Preliminary recommendations outlining first steps in overhauling the way most medical devices are approved by federal regulators were released by the Food and Drug Administration late Tuesday.

The agency's medical device division has set its sights on revamping the 510(k) approval process -- which merely requires medical device makers to prove their product is similar to one already on the market before launching it commercially.

Because these devices are generally cleared without clinical studies to prove the products are safe and effective, critics have charged that potentially unsafe devices have made their way into the marketplace. But medical-technology companies and entrepreneurs -- including many in Minnesota -- argue the process works fairly well and simply needs tweaking.

Dr. Jeffrey Shuren, the freshman head of FDA's Center for Devices and Radiological Health, told reporters Tuesday that the proposed changes "show a smarter FDA -- an agency that recognizes both sides of our mission to protect and promote public health."

Six of the proposals

Among the recommendations released Tuesday:

•Creating a new class of devices that would require clinical evidence before gaining 510(k) approval. The designation would streamline the process for a "small subset" of devices by telling applicants up-front what will be required to gain marketing clearance, thus avoiding delays. Currently, only 8 to 10 percent of the devices approved under the 510(k) moniker require clinical studies, Shuren said.

•Streamlining the approval process for so-called de novo medical devices, those that aren't similar to a product currently on the market but are still relatively low-risk.

•Creating the Center Science Council, which that would oversee science-based decisions. Dr. William Maisel, now the director of the Medical Device Safety Institute at Beth Israel Deaconess Medical Center in Boston, will serve as its head beginning next week. Maisel, a well-known figure in med-tech circles, will also serve as the device division's chief scientist.

•"Enhancing" science-based training for the device division's staff, and establishing an outside group of experts to "better inform the review of cutting-edge technologies."

•Issuing "Notice to Industry" alerts to medical device makers to better communicate changes in preapproval expectations.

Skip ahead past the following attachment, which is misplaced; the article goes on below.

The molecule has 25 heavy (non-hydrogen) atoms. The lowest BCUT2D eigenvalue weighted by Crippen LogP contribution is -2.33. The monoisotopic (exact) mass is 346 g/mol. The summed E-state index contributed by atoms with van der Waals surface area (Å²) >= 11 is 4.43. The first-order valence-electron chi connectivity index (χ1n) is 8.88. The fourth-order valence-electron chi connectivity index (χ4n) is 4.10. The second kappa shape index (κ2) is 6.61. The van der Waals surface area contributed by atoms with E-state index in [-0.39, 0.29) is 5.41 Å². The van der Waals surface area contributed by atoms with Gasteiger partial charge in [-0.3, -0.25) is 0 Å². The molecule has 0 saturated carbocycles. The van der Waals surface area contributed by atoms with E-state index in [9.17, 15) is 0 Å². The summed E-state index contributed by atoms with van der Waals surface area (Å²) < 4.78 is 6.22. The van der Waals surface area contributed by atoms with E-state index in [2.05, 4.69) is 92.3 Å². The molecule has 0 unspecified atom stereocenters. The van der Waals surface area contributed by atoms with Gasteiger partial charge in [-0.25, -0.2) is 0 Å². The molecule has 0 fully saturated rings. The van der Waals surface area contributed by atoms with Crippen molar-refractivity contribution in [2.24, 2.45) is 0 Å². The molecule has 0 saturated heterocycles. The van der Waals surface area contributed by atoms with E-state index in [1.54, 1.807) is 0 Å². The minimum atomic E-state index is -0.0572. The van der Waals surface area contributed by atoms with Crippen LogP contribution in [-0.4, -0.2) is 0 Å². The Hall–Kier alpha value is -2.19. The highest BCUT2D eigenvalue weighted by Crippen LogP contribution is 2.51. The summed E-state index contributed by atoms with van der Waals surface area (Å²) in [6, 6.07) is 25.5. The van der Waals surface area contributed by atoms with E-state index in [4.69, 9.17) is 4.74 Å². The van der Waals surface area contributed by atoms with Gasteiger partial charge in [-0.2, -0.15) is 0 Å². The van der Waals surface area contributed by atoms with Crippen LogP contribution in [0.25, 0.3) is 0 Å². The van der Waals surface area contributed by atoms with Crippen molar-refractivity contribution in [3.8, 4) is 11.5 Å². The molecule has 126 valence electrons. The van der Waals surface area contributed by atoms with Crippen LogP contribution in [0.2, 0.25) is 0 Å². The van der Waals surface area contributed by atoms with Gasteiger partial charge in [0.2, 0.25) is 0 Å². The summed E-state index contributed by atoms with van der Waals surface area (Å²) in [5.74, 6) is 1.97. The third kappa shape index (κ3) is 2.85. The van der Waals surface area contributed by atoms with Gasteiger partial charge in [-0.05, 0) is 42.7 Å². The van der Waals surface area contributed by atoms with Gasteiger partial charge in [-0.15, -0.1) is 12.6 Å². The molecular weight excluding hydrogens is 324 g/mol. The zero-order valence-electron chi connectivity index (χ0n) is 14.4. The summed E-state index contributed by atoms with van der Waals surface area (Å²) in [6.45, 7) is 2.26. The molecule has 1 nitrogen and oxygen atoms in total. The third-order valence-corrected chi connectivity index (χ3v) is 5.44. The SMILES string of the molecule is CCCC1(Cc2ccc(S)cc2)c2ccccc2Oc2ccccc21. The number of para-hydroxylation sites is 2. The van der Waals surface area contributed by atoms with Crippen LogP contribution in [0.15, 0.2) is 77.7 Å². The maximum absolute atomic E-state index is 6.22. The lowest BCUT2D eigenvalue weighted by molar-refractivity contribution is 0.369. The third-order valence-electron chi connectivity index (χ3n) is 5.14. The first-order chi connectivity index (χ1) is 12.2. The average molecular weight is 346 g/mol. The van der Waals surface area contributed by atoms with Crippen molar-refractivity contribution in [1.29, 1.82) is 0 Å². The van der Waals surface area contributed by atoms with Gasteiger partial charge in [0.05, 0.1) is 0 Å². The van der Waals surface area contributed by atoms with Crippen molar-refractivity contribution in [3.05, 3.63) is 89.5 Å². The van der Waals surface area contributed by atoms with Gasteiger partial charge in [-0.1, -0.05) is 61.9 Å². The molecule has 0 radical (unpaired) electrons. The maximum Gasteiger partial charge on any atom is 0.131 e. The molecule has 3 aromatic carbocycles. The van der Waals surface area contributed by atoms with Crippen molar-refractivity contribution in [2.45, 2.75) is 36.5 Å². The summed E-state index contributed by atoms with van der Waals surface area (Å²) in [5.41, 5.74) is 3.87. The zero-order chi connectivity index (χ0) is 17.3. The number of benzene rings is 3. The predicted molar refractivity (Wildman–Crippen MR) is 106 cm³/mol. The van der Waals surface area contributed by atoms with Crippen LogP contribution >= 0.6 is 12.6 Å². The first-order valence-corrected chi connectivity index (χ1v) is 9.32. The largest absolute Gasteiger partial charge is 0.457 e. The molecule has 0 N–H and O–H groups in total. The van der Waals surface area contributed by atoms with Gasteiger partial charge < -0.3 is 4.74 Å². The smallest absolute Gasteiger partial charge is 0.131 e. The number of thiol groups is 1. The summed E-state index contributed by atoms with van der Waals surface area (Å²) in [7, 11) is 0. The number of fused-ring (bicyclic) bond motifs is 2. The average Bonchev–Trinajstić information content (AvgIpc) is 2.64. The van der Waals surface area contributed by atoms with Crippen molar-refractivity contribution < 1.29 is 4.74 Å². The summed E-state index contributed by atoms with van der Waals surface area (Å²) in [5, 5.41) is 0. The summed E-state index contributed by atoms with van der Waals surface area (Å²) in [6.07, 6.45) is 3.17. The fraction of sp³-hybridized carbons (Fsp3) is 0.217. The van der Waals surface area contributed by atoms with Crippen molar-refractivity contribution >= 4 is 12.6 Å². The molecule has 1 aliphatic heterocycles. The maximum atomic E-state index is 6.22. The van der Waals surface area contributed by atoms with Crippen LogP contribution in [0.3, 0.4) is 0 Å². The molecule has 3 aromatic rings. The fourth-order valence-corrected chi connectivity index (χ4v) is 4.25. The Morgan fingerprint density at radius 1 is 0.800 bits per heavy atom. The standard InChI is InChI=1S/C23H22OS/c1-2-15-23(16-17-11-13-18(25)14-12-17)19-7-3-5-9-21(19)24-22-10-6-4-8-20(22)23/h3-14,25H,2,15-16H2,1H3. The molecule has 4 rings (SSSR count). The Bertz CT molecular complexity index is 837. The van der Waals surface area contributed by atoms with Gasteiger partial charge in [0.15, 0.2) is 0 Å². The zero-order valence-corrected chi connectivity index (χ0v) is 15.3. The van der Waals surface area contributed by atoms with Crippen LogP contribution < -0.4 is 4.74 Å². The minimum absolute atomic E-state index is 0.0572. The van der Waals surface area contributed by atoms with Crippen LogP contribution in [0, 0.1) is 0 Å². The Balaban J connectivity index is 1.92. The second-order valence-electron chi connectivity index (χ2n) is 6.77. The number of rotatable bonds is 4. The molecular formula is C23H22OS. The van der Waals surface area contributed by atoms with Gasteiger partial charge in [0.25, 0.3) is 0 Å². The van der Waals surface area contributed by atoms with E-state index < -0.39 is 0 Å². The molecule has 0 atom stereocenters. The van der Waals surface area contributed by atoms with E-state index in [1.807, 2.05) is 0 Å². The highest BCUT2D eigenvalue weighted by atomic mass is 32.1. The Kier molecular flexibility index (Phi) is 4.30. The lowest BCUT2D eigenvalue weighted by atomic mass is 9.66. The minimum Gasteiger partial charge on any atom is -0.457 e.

•Issuing guidelines on when a device on the market shouldn't be used as the basis for approval of a new device. That way, no further 510(k) approvals can be based on an unsafe product. Shuren noted that about 29 percent of 510(k) products cleared in 2009 were based on devices no longer on the market.

'Significant' changes

The FDA's recommendations come as the Institute of Medicine, a respected independent entity that provides advice to policymakers, engages in its own review of the 510(k) process. While the Institute's report isn't expected until next year, Shuren said the agency will move ahead.

He said some of the changes could be implemented "within a matter of weeks or months." The agency will seek public input for the next two months, as well.

"Some of these changes seem rather significant to me," said Ralph Hall, a professor at the University of Minnesota's law school. "I was surprised by how broad the suggestions are."

Hall recently spent several months studying recalls of medical devices that were approved through the 510(k) process. He said his research found that most safety problems were related to manufacturing or design mistakes -- normally not issues explored in human clinical trials.

Minneapolis attorney Mark DuVal, who specializes in FDA law, said, "Overall there's a lot of good, but there's still some questions and concerns. What I like about Dr. Shuren is he's trying to be predictable and transparent even though [ndustry] may not always agree with him."

On Wednesday, several Wall Street analysts weighed in on the proposed changes.

"The proposals are more benign than many had feared," wrote Leerink Swann analyst Rick Wise in a note to investors. " No radical change to the current process appears likely."

Morgan Stanley analyst David Lewis wrote, "On the bright side, FDA has clearly been listening to industry concerns over regulatory predictability."

Information on the proposed rules can be found here:

Janet Moore • 612-673-7752